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Changes in the Fungal Marker β-D-Glucan After Antiretroviral Therapy and Association With Adiposity

Authors
  • Dirajlal-Fargo, Sahera1, 2, 3
  • Moser, Carlee4
  • Rodriguez, Katherine4
  • El-Kamari, Vanessa1, 3
  • Funderburg, Nicholas T5
  • Bowman, Emily5
  • Brown, Todd T6
  • Hunt, Peter W7
  • Currier, Judith8
  • McComsey, Grace A1, 2, 3
  • 1 University Hospitals, Cleveland Medical Center, USA , (United States)
  • 2 Rainbow Babies and Children’s Hospital, USA , (United States)
  • 3 Department of Pediatrics, Case Western Reserve University,, USA , (United States)
  • 4 Department of Biostatistics, Harvard T.H. Chan School of Public Health, USA , (United States)
  • 5 College of Medicine, School of Health and Rehabilitation Sciences,, USA , (United States)
  • 6 Department of Medicine, Johns Hopkins University, USA , (United States)
  • 7 Department of Medicine, UCSF, USA , (United States)
  • 8 Department of Medicine, UCLA, USA , (United States)
Type
Published Article
Journal
Open Forum Infectious Diseases
Publisher
Oxford University Press
Publication Date
Nov 11, 2019
Volume
6
Issue
11
Identifiers
DOI: 10.1093/ofid/ofz434
PMID: 31737737
PMCID: PMC6847395
Source
PubMed Central
Keywords
License
Unknown

Abstract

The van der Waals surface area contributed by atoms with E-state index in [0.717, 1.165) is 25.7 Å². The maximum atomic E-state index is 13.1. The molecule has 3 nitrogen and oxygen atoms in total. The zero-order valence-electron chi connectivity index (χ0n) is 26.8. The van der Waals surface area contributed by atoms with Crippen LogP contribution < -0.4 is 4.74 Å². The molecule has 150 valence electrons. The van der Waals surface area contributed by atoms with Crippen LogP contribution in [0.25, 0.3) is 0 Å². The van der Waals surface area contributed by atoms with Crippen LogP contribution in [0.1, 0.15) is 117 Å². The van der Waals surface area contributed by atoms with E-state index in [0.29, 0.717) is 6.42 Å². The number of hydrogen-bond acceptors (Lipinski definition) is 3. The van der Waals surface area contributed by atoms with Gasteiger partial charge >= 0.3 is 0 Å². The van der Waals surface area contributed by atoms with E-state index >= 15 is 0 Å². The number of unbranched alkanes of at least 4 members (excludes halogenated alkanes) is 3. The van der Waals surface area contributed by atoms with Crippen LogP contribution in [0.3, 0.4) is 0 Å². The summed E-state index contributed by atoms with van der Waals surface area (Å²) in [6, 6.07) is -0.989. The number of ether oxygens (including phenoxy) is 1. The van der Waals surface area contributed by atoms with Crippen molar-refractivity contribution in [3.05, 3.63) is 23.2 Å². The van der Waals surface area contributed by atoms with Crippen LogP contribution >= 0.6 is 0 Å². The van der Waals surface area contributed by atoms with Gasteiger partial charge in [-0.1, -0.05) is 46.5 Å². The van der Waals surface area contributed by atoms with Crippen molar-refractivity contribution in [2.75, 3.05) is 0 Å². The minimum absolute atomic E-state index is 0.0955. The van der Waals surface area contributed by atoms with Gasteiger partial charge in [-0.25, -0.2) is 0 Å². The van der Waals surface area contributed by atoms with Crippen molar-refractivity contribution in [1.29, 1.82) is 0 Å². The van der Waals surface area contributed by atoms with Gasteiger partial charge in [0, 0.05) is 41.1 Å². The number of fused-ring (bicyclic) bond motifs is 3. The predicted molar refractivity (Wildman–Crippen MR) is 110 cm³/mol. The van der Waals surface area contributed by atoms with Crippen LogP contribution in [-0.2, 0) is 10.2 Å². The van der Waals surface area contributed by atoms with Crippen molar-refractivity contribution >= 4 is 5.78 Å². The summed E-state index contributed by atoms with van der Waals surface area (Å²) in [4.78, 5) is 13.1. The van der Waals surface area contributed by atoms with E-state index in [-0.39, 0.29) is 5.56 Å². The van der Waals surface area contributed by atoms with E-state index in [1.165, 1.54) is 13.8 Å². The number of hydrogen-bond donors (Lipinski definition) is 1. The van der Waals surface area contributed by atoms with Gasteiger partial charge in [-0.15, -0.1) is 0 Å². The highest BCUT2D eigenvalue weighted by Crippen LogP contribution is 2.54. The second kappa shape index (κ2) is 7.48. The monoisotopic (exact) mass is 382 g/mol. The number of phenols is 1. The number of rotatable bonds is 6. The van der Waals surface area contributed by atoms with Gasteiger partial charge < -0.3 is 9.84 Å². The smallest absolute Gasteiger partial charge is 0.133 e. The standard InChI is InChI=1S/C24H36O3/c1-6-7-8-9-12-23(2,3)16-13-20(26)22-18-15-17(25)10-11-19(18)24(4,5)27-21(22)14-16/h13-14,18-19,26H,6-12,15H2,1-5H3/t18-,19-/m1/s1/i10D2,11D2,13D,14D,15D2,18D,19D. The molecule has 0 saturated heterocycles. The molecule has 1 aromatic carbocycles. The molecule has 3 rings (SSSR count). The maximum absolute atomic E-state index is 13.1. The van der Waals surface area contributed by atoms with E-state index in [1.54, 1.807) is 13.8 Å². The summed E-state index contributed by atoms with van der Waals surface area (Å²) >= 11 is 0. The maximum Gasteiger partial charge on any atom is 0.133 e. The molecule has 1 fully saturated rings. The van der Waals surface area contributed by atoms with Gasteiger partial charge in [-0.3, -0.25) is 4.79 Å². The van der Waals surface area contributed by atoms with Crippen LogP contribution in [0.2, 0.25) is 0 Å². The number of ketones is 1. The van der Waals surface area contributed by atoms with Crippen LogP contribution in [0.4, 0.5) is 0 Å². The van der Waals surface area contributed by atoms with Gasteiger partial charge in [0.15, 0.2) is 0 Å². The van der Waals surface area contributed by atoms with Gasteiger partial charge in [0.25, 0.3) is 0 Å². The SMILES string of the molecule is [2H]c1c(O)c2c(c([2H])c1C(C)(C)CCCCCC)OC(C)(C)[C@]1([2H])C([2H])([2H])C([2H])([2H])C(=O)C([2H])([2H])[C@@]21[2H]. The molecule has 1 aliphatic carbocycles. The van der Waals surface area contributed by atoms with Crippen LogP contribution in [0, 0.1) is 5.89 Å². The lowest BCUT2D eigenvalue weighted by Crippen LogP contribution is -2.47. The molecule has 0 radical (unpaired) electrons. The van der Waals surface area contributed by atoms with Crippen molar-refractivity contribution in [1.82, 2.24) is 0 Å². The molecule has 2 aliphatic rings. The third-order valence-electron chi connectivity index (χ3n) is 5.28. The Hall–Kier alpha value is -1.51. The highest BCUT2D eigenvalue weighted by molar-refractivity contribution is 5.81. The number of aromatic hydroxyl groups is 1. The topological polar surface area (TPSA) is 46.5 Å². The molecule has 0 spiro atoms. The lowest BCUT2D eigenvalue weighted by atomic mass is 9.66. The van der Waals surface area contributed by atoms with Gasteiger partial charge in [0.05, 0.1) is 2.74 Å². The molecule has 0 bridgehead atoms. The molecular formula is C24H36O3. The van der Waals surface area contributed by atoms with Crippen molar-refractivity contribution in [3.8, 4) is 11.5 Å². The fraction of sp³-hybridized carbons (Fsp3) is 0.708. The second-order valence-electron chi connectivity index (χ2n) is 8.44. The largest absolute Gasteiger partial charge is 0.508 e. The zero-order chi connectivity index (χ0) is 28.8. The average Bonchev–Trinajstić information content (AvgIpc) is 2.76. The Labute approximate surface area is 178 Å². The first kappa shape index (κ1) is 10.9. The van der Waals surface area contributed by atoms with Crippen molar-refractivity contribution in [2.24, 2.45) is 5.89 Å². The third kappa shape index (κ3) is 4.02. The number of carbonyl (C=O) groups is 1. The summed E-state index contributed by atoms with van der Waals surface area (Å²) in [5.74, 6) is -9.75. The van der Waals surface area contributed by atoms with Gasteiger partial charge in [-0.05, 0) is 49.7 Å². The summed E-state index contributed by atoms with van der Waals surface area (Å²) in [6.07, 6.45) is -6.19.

Background Bacterial translocation in HIV is associated with inflammation and metabolic complications; few data exist on the role of fungal translocation. Methods A5260s was a substudy of A5257, a prospective open label randomized trial in which treatment-naïve people with HIV (PWH) were randomized to tenofovir-emtricitabine (TDF/FTC) plus atazanavir-ritonavir (ATV/r), darunavir-ritonavir (DRV/r), or raltegravir (RAL) over 96 weeks. Baseline was assessed, and changes in β-D-glucan (BDG) were assessed at weeks 4, 24, and 96. Wilcoxon rank-sum tests were used to compare distribution shifts in the changes from baseline between treatment arms and linear regression models to assess associations between BDG and measures of inflammation, body composition, and insulin resistance. Results Two hundred thirty-one participants were randomized; 90% were male, the median age was 36 years, HIV-1 RNA was 4.56 log10c/mL, and CD4 cell count was 338 cells/mm3. There was an overall increase in BDG over 96 weeks (1.57 mean fold-change; 95% confidence interval, 1.39 to 1.77) with no differences between arms. Twofold higher BDG levels at week 96 were associated with increases in trunk fat (8%) and total fat (7%) over 96 weeks ( P ≤ .035). At week 4, BDG correlated with I-FABP, a marker of enterocyte damage, and zonulin, a marker of intestinal permeability ( r = .19–.20; P < .01). Conclusions In treatment-naïve participants initiating antiretroviral therapy (ART) with TDF/FTC and either RAL or ATV/r, DRV/r, BDG, a marker of fungal translocation, increased similarly in all arms over 96 weeks. This may represent continued intestinal damage during ART and resulting fungal translocation. Higher BDG was associated with larger fat gains on ART.

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